Interviewer 1: What the government, what the BOC keeps saying, and I think they have a valid point, is that the debt people are taking on to buy their houses is really getting out of control… The house prices are running way ahead of income levels… Isn’t that going to be a problem? isn’t that really the bubble that they may be more worried about… the debt bubble.. as opposed to the housing price bubble?
DC: They are, until you look at the housing affordability index… You know the RBC puts out a housing affordability index every quarter… And I keep seeing that it’s less affordable to buy, until you look at a ten year average of our affordability issue… hugely out of whack in Vancouver… slightly out of whack in Toronto… but every city across the country, housing affordability is trading right on ten year average… it’s very interesting.
Interviewer 2: So you don’t see if interest rates start to rise that there is going to be a significant amount of people that are going to be underwater here?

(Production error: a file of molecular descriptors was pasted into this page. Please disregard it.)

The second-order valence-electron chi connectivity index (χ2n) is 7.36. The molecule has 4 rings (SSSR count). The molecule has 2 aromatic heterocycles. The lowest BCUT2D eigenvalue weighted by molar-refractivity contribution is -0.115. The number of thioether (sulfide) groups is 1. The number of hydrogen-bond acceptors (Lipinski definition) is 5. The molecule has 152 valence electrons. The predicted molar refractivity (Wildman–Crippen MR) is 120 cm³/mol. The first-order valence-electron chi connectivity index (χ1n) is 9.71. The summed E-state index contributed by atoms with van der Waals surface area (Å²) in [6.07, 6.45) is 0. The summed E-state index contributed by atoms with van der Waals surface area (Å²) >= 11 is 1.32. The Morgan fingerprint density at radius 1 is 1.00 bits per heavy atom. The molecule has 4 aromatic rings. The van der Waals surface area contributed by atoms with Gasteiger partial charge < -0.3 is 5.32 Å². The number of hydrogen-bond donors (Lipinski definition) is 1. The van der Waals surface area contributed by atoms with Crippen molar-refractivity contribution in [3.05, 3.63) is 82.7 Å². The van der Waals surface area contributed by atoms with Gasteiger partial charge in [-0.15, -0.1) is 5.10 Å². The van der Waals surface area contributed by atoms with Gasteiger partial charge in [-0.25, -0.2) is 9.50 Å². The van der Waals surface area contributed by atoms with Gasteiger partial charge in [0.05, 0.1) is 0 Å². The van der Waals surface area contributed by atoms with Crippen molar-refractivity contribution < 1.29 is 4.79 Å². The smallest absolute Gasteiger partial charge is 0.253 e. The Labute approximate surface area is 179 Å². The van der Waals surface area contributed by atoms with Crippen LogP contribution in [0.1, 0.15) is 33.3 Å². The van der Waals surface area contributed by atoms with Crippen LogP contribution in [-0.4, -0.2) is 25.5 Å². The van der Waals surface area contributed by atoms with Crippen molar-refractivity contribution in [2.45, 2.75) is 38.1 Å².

DC: No, I don’t see that at all, because I’m seeing that… Interest rates are going to go up, they’re not going to go up right away, because of everything else that’s going on in the world… but you’re going to see it tick up slowly… a lot of people are still in variable rate mortgages which is a great thing to be by the way… you can win, in that game… but right now, because of that trading range, because of the ten year trading range, I’m not seeing a big bubble anywhere, except maybe in the condo market in downtown Toronto and for sure in Vancouver.